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Best brige for the longest sustain?

Discussion in 'Tele Home Depot' started by pat10295, Jul 18, 2012.

  1. pat10295

    pat10295 Tele-Meister

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    I'm young. I don't have the experience than most people have on the forum. That being said, I'm planning on building a set neck, long tenon, slab body LP style guitar with a single pickup. I'm leaning towards either a wrap around aluminum LP Jr. Style bridge (with a P90 or Filtertron) or a classic tele style bridge (string through, stainless steel with a tele pickup of course). The goal is to build a sustain king, with either a mahogany or ash body (undecided). Would anyone care to help me out on which bridge would help obtain the seemingly endless sustain I thirst? Thanks in advance!
     
  2. LocustPlague

    LocustPlague Tele-Holic

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    The fewer moving parts and the harder it is fastened to the body, the more sustain you will get. Ideally, every string would be anchored to the guitar separately (one bridge per string) and no moving parts at all. The bridge should have a VERY VERY high break angle to keep any vibration from escaping behind the saddle.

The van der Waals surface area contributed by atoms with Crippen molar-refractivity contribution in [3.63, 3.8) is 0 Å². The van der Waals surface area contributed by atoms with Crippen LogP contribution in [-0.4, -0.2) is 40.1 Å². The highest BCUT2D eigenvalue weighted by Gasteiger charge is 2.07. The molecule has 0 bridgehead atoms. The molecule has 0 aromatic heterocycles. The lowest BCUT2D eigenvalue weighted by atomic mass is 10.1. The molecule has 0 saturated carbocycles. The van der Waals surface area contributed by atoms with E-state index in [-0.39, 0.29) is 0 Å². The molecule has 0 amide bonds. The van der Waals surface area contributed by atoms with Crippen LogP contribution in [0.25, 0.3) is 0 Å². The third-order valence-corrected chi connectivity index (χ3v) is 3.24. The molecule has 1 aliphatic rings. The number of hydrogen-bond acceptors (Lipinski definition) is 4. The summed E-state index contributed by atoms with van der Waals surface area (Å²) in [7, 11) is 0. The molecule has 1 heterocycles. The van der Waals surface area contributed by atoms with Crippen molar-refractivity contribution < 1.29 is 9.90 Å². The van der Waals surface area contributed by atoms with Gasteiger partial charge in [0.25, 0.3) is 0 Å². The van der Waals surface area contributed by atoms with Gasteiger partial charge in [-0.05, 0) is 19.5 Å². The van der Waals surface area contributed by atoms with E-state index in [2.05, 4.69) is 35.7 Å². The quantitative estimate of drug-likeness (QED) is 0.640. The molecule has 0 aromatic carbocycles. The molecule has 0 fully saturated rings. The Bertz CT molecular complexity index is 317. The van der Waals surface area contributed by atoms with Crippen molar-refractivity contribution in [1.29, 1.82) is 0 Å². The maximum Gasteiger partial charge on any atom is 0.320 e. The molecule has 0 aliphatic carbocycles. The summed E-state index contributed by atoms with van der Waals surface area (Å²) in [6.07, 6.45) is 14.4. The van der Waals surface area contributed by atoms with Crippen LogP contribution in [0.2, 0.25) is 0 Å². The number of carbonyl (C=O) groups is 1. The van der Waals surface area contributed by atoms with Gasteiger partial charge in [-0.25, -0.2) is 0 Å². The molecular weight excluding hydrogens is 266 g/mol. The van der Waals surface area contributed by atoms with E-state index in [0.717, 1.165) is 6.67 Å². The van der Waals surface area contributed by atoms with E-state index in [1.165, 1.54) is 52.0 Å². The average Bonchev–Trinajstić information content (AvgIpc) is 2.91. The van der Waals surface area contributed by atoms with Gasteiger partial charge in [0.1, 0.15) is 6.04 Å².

Sustain is reduced by the vibration of the string escaping from the string and causing any other part of the guitar to vibrate.
     
  3. pat10295

    pat10295 Tele-Meister

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  4. guitarbuilder

    guitarbuilder Telefied Ad Free Member

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    I am very gibson oriented, but lately I have been taking a liking to a hardtail strat bridge- top loader on my builds lately. There is more contact area with the body since the steel plate takes up more real estate than a gibson wrap around with the two studs. I have no proof that it is any better, but I like how it sounds. You can't go wrong with a LP junior set up though. I've been working on a LP JR meets Cabronita Especial that I started a year or so ago. It has a peavey patriot neck and an african mahogany body. With 2 ferrite single coil peavey humbucker sized pickups and just a switch, I'm getting excited to try it out. I just need to put the bridge on a drill a few holes.
     
  5. waparker4

    waparker4 Doctor of Teleocity Ad Free Member

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    O_O one of my favorite things about my slab body LP (epiphone special II 2 p90's set neck) is how light weight it is
     
  6. Mojotron

    Mojotron Poster Extraordinaire

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    I've been making my own from 1/8" thick Aluminum angle and 5/16" thick brass rod using the 3 saddle design and they sustain really really well. I would concur that the fewer parts and the tighter the fit to the body (sanding the bottom of the bridge, tight screws...) works.

    Here is a really early one I did with 1/4" brass rod:
    [​IMG]

    Here's one of the latest ones with bigger bras rod:
    [​IMG]
    [​IMG]

    I found that the size/weight of the saddles on these makes very little difference. Making a bridge is pretty easy.
     
  7. tklaavo

    tklaavo Tele-Holic

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    Mojotron, your bridges look just perfect! I'm gonna "borrow" that design sooner or later..
     
  8. Crafty Fox

    Crafty Fox Tele-Afflicted